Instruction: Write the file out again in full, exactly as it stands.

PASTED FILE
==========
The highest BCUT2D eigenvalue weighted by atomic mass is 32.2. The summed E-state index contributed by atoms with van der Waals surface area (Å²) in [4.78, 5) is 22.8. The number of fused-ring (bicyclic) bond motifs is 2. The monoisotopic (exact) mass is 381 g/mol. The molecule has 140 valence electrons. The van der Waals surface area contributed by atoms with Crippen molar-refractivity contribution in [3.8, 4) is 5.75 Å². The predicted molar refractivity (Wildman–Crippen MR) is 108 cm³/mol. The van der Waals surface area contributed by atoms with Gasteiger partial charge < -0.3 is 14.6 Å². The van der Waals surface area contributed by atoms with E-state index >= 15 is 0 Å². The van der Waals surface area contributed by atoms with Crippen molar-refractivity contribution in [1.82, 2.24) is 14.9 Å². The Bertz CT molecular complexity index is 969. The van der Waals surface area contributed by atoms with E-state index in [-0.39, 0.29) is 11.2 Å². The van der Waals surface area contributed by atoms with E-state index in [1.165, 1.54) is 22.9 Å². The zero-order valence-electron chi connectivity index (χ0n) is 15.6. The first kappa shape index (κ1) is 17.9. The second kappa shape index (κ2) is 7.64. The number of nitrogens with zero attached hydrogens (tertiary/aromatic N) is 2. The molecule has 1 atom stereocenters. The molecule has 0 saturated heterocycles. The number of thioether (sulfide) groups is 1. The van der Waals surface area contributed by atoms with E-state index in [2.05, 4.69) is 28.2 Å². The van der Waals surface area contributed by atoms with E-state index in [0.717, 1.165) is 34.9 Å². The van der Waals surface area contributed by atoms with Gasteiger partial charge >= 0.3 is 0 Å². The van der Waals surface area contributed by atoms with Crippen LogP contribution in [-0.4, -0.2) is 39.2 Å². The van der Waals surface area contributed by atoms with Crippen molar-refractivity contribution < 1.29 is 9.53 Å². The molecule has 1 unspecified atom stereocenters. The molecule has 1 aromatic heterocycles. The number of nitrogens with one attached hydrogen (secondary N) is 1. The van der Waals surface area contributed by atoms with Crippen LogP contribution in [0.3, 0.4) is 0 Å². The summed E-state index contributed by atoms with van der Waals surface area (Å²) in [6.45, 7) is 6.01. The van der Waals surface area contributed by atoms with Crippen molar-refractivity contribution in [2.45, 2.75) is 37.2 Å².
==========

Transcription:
The highest BCUT2D eigenvalue weighted by atomic mass is 32.2. The summed E-state index contributed by atoms with van der Waals surface area (Å²) in [4.78, 5) is 22.8. The number of fused-ring (bicyclic) bond motifs is 2. The monoisotopic (exact) mass is 381 g/mol. The molecule has 140 valence electrons. The van der Waals surface area contributed by atoms with Crippen molar-refractivity contribution in [3.8, 4) is 5.75 Å². The predicted molar refractivity (Wildman–Crippen MR) is 108 cm³/mol. The van der Waals surface area contributed by atoms with Gasteiger partial charge < -0.3 is 14.6 Å². The van der Waals surface area contributed by atoms with E-state index >= 15 is 0 Å². The van der Waals surface area contributed by atoms with Crippen molar-refractivity contribution in [1.82, 2.24) is 14.9 Å². The Bertz CT molecular complexity index is 969. The van der Waals surface area contributed by atoms with E-state index in [-0.39, 0.29) is 11.2 Å². The van der Waals surface area contributed by atoms with E-state index in [1.165, 1.54) is 22.9 Å². The zero-order valence-electron chi connectivity index (χ0n) is 15.6. The first kappa shape index (κ1) is 17.9. The second kappa shape index (κ2) is 7.64. The number of nitrogens with zero attached hydrogens (tertiary/aromatic N) is 2. The molecule has 1 atom stereocenters. The molecule has 0 saturated heterocycles. The number of thioether (sulfide) groups is 1. The van der Waals surface area contributed by atoms with E-state index in [2.05, 4.69) is 28.2 Å². The van der Waals surface area contributed by atoms with E-state index in [0.717, 1.165) is 34.9 Å². The van der Waals surface area contributed by atoms with Gasteiger partial charge >= 0.3 is 0 Å². The van der Waals surface area contributed by atoms with Crippen LogP contribution in [-0.4, -0.2) is 39.2 Å². The van der Waals surface area contributed by atoms with Crippen molar-refractivity contribution < 1.29 is 9.53 Å². The molecule has 1 unspecified atom stereocenters. The molecule has 1 aromatic heterocycles. The number of nitrogens with one attached hydrogen (secondary N) is 1. The van der Waals surface area contributed by atoms with Crippen LogP contribution in [0.3, 0.4) is 0 Å². The summed E-state index contributed by atoms with van der Waals surface area (Å²) in [6.45, 7) is 6.01. The van der Waals surface area contributed by atoms with Crippen molar-refractivity contribution in [2.45, 2.75) is 37.2 Å².